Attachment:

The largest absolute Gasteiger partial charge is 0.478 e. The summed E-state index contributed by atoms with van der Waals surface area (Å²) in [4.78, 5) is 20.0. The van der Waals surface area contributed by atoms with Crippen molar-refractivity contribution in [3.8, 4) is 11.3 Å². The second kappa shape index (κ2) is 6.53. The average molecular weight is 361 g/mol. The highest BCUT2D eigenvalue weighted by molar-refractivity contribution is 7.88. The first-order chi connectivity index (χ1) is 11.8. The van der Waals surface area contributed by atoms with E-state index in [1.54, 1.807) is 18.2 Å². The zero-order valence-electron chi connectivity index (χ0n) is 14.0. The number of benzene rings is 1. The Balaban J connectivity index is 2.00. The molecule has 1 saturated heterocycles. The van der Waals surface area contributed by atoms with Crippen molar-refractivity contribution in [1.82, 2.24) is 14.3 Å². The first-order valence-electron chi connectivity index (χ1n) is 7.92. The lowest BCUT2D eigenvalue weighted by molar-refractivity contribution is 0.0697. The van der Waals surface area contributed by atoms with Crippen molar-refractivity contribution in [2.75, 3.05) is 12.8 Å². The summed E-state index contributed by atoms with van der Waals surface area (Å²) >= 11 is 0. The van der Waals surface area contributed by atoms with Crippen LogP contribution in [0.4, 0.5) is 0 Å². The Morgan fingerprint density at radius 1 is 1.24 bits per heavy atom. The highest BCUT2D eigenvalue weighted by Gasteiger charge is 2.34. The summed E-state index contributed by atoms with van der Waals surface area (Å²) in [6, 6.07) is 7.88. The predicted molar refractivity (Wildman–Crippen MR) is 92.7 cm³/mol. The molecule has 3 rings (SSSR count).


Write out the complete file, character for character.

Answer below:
The largest absolute Gasteiger partial charge is 0.478 e. The summed E-state index contributed by atoms with van der Waals surface area (Å²) in [4.78, 5) is 20.0. The van der Waals surface area contributed by atoms with Crippen molar-refractivity contribution in [3.8, 4) is 11.3 Å². The second kappa shape index (κ2) is 6.53. The average molecular weight is 361 g/mol. The highest BCUT2D eigenvalue weighted by molar-refractivity contribution is 7.88. The first-order chi connectivity index (χ1) is 11.8. The van der Waals surface area contributed by atoms with E-state index in [1.54, 1.807) is 18.2 Å². The zero-order valence-electron chi connectivity index (χ0n) is 14.0. The number of benzene rings is 1. The Balaban J connectivity index is 2.00. The molecule has 1 saturated heterocycles. The van der Waals surface area contributed by atoms with Crippen molar-refractivity contribution in [1.82, 2.24) is 14.3 Å². The first-order valence-electron chi connectivity index (χ1n) is 7.92. The lowest BCUT2D eigenvalue weighted by molar-refractivity contribution is 0.0697. The van der Waals surface area contributed by atoms with Crippen molar-refractivity contribution in [2.75, 3.05) is 12.8 Å². The summed E-state index contributed by atoms with van der Waals surface area (Å²) >= 11 is 0. The van der Waals surface area contributed by atoms with Crippen LogP contribution in [0.4, 0.5) is 0 Å². The Morgan fingerprint density at radius 1 is 1.24 bits per heavy atom. The highest BCUT2D eigenvalue weighted by Gasteiger charge is 2.34. The summed E-state index contributed by atoms with van der Waals surface area (Å²) in [6, 6.07) is 7.88. The predicted molar refractivity (Wildman–Crippen MR) is 92.7 cm³/mol. The molecule has 3 rings (SSSR count).